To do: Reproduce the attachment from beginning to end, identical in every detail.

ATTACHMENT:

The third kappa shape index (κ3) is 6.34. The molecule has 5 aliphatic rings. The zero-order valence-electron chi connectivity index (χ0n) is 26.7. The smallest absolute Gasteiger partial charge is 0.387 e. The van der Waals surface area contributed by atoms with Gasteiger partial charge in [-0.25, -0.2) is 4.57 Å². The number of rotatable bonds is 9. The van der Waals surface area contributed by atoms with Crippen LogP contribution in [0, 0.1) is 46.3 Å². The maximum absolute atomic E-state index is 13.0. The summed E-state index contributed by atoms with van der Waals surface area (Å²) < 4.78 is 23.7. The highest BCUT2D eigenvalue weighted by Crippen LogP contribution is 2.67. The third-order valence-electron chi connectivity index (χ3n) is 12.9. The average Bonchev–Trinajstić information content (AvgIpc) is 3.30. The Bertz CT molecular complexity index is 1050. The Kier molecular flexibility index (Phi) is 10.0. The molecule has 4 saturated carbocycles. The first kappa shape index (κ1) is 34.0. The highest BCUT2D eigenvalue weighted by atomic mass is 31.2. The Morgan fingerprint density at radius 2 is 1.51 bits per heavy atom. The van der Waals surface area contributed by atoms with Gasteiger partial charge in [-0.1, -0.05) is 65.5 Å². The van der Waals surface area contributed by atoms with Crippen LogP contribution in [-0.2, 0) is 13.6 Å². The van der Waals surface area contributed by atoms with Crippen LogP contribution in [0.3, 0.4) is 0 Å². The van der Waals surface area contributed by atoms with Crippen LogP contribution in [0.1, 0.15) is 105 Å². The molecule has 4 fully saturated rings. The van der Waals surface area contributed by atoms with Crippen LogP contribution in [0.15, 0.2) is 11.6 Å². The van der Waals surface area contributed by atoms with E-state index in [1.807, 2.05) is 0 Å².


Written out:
The third kappa shape index (κ3) is 6.34. The molecule has 5 aliphatic rings. The zero-order valence-electron chi connectivity index (χ0n) is 26.7. The smallest absolute Gasteiger partial charge is 0.387 e. The van der Waals surface area contributed by atoms with Gasteiger partial charge in [-0.25, -0.2) is 4.57 Å². The number of rotatable bonds is 9. The van der Waals surface area contributed by atoms with Crippen LogP contribution in [0, 0.1) is 46.3 Å². The maximum absolute atomic E-state index is 13.0. The summed E-state index contributed by atoms with van der Waals surface area (Å²) < 4.78 is 23.7. The highest BCUT2D eigenvalue weighted by Crippen LogP contribution is 2.67. The third-order valence-electron chi connectivity index (χ3n) is 12.9. The average Bonchev–Trinajstić information content (AvgIpc) is 3.30. The Bertz CT molecular complexity index is 1050. The Kier molecular flexibility index (Phi) is 10.0. The molecule has 4 saturated carbocycles. The first kappa shape index (κ1) is 34.0. The highest BCUT2D eigenvalue weighted by atomic mass is 31.2. The Morgan fingerprint density at radius 2 is 1.51 bits per heavy atom. The van der Waals surface area contributed by atoms with Gasteiger partial charge in [-0.1, -0.05) is 65.5 Å². The van der Waals surface area contributed by atoms with Crippen LogP contribution in [-0.2, 0) is 13.6 Å². The van der Waals surface area contributed by atoms with Crippen LogP contribution in [0.3, 0.4) is 0 Å². The van der Waals surface area contributed by atoms with Crippen LogP contribution in [0.1, 0.15) is 105 Å². The molecule has 4 fully saturated rings. The van der Waals surface area contributed by atoms with Crippen LogP contribution in [0.15, 0.2) is 11.6 Å². The van der Waals surface area contributed by atoms with E-state index in [1.807, 2.05) is 0 Å².